Fifteen years later, Angel is back in an entirely new form, with the focus on demons and alien horror. I took the original story’s prolog (about 50 pages or so) and expanded it to full book length (now about 350 pages and 106,000 words), using the same basic characters and events, adding and expanding until I got something that I’m actually fairly proud of. Every rereading reveals new glitches and the odd tweakings, but overall I think the novel works and would make a fine addition to the current crop of urban fantasy tales.
So why drop the vampires? Well, first off, everyone is writing about vampires these days. They’ve become the shaggy dogs of horror. I don’t want to write about vamps unless I can bring something original to the game, and it seems to me that almost every variation has been explored. We have psychic vampires, bestial animalistic zombie-vampires, good vampires, evil vampires, romantic vampires, cruel vampires, nice vampires, sexy vampires, repulsive vampires, ugly vampires, pretty vampires, cute vampires… Vampires, vampires, vampires. Enough already. I’m not jumping on a bandwagon that’s so crowded it looks like an Indian passenger train.
Werewolves are a little less exploited, and I think more interesting. Wizards/sorcerers are cool too but they’re also kind of overexploited. Given all the wizards named Harry that we’ve got running around lately, I think that’s territory I’d best avoid myself, as the character is in talented hands already. Zombies are also so overdone that they’re tired and weary and falling apart, but I think they’re so generic that no one will care if I use them.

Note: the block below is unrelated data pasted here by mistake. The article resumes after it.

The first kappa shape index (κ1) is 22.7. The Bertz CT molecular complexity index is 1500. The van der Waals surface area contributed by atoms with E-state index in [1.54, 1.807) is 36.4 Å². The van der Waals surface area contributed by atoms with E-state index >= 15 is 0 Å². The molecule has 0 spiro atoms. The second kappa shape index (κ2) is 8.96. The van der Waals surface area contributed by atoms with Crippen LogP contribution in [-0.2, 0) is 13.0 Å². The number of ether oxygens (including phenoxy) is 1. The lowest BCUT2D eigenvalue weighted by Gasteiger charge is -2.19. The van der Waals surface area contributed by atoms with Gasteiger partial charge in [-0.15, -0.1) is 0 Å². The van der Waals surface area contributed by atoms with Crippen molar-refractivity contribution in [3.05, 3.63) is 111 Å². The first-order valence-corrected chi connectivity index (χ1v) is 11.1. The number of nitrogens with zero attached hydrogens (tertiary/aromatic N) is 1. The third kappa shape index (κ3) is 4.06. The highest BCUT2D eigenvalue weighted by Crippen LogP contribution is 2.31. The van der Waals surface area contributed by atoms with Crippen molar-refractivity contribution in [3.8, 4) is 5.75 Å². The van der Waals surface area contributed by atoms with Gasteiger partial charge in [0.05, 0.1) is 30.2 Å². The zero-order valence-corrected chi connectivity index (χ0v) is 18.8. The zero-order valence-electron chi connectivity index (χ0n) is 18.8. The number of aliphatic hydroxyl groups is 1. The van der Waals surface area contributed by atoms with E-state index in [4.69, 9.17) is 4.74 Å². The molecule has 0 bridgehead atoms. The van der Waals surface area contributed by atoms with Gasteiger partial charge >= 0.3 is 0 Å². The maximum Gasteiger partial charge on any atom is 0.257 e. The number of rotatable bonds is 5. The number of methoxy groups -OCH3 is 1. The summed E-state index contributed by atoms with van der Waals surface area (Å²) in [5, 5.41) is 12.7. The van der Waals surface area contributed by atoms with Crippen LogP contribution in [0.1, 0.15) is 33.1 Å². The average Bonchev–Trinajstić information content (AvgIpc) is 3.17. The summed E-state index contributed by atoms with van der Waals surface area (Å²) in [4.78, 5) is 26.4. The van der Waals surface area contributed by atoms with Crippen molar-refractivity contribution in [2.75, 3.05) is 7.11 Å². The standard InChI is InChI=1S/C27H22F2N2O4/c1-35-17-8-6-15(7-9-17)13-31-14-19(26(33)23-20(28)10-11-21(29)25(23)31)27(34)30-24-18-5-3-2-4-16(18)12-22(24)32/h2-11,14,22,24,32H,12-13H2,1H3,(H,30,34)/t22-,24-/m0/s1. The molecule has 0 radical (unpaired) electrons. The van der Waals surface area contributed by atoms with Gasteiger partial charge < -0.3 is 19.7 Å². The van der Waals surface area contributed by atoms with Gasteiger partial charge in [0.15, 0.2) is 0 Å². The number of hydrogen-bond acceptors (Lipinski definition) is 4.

But then again, werewolves and wizards and zombies are also familiar. And so familiar as to be almost comforting in their horrific familiarity. We know what to expect from a werewolf. We know that a zombie’s going to lurch around moaning for brains. We know that we need silver bullets for werewolves and we need all sorts of firearms and machetes for zombies. Familiarity, as they say, breeds contempt.
It was actually a rather difficult decision (one member of my writing group who had read Descending Angel was disappointed, and told me that she’d really liked my vampires, which definitely gave me pause), but I decided I wanted to put traditional monsters on the shelf for a while. The Shepherd does feature some undead, but they’re peripheral to the story — a symptom rather than a cause. But I think that vamps and werewolves and the usual stuff of our nightmares as featured on Dark Shadows and Buffy and Supernatural probably need a nice rest in their respective lairs — from my attention anyway. I’ll leave them to others, whom I’m sure will do them more justice.
So there we go. Vampires need to sleep in their coffins for a while. They’re really, really, really tired. They’ve been staked, burned, decapitated, disintegrated, dissolved and dismembered quite enough. They’ve been hated, admired, loved, adored and lusted after enough for one cycle. They’ve gone from creeping creatures of nightmare to well-groomed, sad-eyed, poetry-spewing emo boyfriends. They’ve got fan clubs and t-shirts. They used to burn and now they fucking sparkle.
And they’re sick of it. I’m going to give them a nice long rest.